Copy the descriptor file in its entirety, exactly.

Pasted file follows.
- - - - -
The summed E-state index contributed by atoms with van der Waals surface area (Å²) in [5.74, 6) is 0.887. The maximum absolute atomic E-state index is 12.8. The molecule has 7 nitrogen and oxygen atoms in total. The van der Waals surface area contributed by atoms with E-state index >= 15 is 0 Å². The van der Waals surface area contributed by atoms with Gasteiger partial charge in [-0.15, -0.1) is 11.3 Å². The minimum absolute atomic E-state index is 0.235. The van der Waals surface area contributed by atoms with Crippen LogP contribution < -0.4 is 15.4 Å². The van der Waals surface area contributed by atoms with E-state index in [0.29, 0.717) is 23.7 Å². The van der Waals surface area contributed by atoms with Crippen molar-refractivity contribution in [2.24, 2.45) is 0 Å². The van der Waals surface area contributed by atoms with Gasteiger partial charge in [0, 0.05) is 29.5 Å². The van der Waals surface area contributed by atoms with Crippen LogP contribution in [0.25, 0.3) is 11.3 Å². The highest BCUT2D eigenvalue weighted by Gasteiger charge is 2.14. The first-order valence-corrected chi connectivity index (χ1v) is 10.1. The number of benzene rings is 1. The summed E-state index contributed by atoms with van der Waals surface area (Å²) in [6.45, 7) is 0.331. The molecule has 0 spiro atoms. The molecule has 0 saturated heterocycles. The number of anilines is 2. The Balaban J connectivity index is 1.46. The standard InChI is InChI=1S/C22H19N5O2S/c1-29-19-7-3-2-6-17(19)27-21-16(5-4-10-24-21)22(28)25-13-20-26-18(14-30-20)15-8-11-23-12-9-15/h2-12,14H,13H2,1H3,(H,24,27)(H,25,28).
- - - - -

The summed E-state index contributed by atoms with van der Waals surface area (Å²) in [5.74, 6) is 0.887. The maximum absolute atomic E-state index is 12.8. The molecule has 7 nitrogen and oxygen atoms in total. The van der Waals surface area contributed by atoms with E-state index >= 15 is 0 Å². The van der Waals surface area contributed by atoms with Gasteiger partial charge in [-0.15, -0.1) is 11.3 Å². The minimum absolute atomic E-state index is 0.235. The van der Waals surface area contributed by atoms with Crippen LogP contribution < -0.4 is 15.4 Å². The van der Waals surface area contributed by atoms with E-state index in [0.29, 0.717) is 23.7 Å². The van der Waals surface area contributed by atoms with Crippen molar-refractivity contribution in [2.24, 2.45) is 0 Å². The van der Waals surface area contributed by atoms with Gasteiger partial charge in [0, 0.05) is 29.5 Å². The van der Waals surface area contributed by atoms with Crippen LogP contribution in [0.25, 0.3) is 11.3 Å². The highest BCUT2D eigenvalue weighted by Gasteiger charge is 2.14. The first-order valence-corrected chi connectivity index (χ1v) is 10.1. The number of benzene rings is 1. The summed E-state index contributed by atoms with van der Waals surface area (Å²) in [6.45, 7) is 0.331. The molecule has 0 spiro atoms. The molecule has 0 saturated heterocycles. The number of anilines is 2. The Balaban J connectivity index is 1.46. The standard InChI is InChI=1S/C22H19N5O2S/c1-29-19-7-3-2-6-17(19)27-21-16(5-4-10-24-21)22(28)25-13-20-26-18(14-30-20)15-8-11-23-12-9-15/h2-12,14H,13H2,1H3,(H,24,27)(H,25,28).